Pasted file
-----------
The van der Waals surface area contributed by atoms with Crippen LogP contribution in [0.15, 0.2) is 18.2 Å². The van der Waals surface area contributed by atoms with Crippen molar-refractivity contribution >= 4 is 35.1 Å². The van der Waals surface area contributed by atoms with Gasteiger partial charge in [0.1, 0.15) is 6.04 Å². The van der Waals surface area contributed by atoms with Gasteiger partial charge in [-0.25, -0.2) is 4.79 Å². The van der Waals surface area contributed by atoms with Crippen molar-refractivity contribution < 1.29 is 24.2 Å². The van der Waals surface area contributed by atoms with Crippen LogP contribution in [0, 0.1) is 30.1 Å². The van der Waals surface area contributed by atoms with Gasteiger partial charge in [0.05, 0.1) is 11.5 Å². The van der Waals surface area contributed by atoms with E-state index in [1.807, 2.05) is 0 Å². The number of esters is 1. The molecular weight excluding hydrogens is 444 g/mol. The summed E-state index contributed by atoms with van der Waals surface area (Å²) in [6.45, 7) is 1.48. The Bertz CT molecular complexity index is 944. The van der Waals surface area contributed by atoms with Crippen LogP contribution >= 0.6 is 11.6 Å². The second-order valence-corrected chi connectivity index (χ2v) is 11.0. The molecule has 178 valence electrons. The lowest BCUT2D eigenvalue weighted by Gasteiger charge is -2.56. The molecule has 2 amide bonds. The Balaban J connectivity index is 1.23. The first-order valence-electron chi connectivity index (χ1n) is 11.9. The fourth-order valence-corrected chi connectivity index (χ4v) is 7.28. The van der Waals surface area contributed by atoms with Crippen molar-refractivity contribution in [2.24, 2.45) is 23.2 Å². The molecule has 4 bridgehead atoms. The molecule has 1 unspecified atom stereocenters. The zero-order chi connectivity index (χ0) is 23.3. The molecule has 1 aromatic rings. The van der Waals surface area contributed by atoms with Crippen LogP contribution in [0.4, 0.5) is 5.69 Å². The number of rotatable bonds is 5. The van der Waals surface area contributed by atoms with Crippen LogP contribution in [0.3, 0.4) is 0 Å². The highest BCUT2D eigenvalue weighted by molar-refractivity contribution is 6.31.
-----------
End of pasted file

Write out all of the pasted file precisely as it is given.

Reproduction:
The van der Waals surface area contributed by atoms with Crippen LogP contribution in [0.15, 0.2) is 18.2 Å². The van der Waals surface area contributed by atoms with Crippen molar-refractivity contribution >= 4 is 35.1 Å². The van der Waals surface area contributed by atoms with Gasteiger partial charge in [0.1, 0.15) is 6.04 Å². The van der Waals surface area contributed by atoms with Gasteiger partial charge in [-0.25, -0.2) is 4.79 Å². The van der Waals surface area contributed by atoms with Crippen molar-refractivity contribution < 1.29 is 24.2 Å². The van der Waals surface area contributed by atoms with Crippen LogP contribution in [0, 0.1) is 30.1 Å². The van der Waals surface area contributed by atoms with Gasteiger partial charge in [0.05, 0.1) is 11.5 Å². The van der Waals surface area contributed by atoms with E-state index in [1.807, 2.05) is 0 Å². The number of esters is 1. The molecular weight excluding hydrogens is 444 g/mol. The summed E-state index contributed by atoms with van der Waals surface area (Å²) in [6.45, 7) is 1.48. The Bertz CT molecular complexity index is 944. The van der Waals surface area contributed by atoms with Crippen LogP contribution >= 0.6 is 11.6 Å². The second-order valence-corrected chi connectivity index (χ2v) is 11.0. The molecule has 178 valence electrons. The lowest BCUT2D eigenvalue weighted by Gasteiger charge is -2.56. The molecule has 2 amide bonds. The Balaban J connectivity index is 1.23. The first-order valence-electron chi connectivity index (χ1n) is 11.9. The fourth-order valence-corrected chi connectivity index (χ4v) is 7.28. The van der Waals surface area contributed by atoms with Crippen molar-refractivity contribution in [2.24, 2.45) is 23.2 Å². The molecule has 4 bridgehead atoms. The molecule has 1 unspecified atom stereocenters. The zero-order chi connectivity index (χ0) is 23.3. The molecule has 1 aromatic rings. The van der Waals surface area contributed by atoms with Crippen LogP contribution in [0.4, 0.5) is 5.69 Å². The number of rotatable bonds is 5. The van der Waals surface area contributed by atoms with Crippen LogP contribution in [0.3, 0.4) is 0 Å². The highest BCUT2D eigenvalue weighted by molar-refractivity contribution is 6.31.